Ancient metallurgical furnaces maintained with the massive use of local charcoal wiped out vegetation and irreparably damaged a valley in southern present-day Israel 3,000 years ago.
Researchers from Tel Aviv University (TAU) collected samples of charcoal used as fuel for metallurgical furnaces in the Timna Valley, located in the desert region of southern Israel, during the 11th to 9th centuries BC. C. and examined them under a microscope.
They found that the coal fuels used changed over time. Early samples contained mainly local white brooms and prickly acacias, excellent fuel available nearby, but the quality of the firewood had deteriorated over time, and later samples consisted of low-quality firewood and wood imported from far away.
“Our findings indicate that the old copper industry in Timna was not managed sustainably, and the overexploitation of the local vegetation eventually led to the demise of both the plants and the industry. Copper production was not renewed in this region. until about a thousand years later, and the local environment has not fully recovered to this day,” say the researchers, whose study was published in Scientific Reports.
KING SOLOMON MINES
Professor Erez Ben-Yosef, director of the archaeological excavations in the Timna Valley, says: “Many finds in the Timna Valley indicate that a large copper industry flourished here over a period of about 250 years, between the 11th and 11th centuries. IX BC, with thousands of mining sites and about 10 processing sites that used furnaces to extract copper from ore.
“This impressive operation is known to the public as ‘King Solomon’s Mines’, and today we know that copper production peaked here at the time of Kings David and Solomon. The Bible never mentions the mines as such, but it does tell us that David conquered the region of Timna, then known as Edom, placing garrisons throughout the land, so that the Edomites became his subjects, and his son Solomon used large amounts of copper to build the Temple in Jerusalem.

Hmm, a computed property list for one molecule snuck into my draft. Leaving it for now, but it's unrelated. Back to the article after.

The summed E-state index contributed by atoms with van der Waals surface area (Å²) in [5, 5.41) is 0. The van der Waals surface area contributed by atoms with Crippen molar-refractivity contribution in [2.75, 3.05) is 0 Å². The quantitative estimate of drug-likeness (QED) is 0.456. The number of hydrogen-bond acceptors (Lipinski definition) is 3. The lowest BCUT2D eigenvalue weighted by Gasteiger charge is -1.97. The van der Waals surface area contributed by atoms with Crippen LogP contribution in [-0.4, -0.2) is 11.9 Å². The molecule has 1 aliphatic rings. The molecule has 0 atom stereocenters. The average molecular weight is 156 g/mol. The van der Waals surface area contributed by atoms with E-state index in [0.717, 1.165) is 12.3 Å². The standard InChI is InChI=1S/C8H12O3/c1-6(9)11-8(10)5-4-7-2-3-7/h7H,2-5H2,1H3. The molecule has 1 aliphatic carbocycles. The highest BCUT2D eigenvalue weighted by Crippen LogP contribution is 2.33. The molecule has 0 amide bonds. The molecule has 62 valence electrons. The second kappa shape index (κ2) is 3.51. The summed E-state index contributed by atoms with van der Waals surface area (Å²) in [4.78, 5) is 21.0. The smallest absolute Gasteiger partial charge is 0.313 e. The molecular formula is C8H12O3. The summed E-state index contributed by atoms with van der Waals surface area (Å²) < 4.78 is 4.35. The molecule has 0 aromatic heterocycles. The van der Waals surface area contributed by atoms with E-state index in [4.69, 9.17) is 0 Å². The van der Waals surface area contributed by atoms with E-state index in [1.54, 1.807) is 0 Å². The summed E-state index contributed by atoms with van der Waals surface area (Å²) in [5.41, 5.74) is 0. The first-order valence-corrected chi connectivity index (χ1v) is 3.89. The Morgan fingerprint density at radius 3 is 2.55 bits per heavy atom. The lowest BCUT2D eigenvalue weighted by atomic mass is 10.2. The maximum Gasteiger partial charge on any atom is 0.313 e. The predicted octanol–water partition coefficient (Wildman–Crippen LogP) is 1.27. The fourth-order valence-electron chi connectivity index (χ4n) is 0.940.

“We can only assume that David took an interest in this remote desert region because of its copper, an important and valuable metal at the time, which was used to make bronze, among other purposes. The Timna copper industry was run by the Edomites locals, who specialized in this profession, and the Timna copper was exported to distant lands, including Egypt, Lebanon, and even Greece. This study shows, however, that the industry was not sustainable, a fact that may fit well with occupation by a foreign power, perhaps ruling from Jerusalem.”
The researchers explain that the Timna copper industry was very advanced for its time and that the blacksmiths who processed the copper were skilled and highly respected people. Copper was extracted from the ore by smelting in earthenware ovens at a temperature of 1,200 degrees Celsius. The whole process took around eight hours, after which the furnace was broken and the copper was recovered from its base. The charcoal necessary to reach the high temperature was previously manufactured in special sites, by slow combustion of trees and bushes felled for this purpose.
“The copper industry in Timna was first discovered about 200 years ago, and since then every researcher who visited the area has asked the same question: What fuel was used to heat the smelting furnaces? Since the vegetation is very sparse in this desert area, where did the firewood come from? To finally solve this mystery, we collected charcoal samples from smelter sites and examined them in the lab,” explains co-author Mark Cavanagh.
The charcoal samples, well preserved thanks to the dry desert climate, were taken from industrial waste heaps at two large production sites in the Timna Valley and brought to the TAU Archaeobotany Laboratory.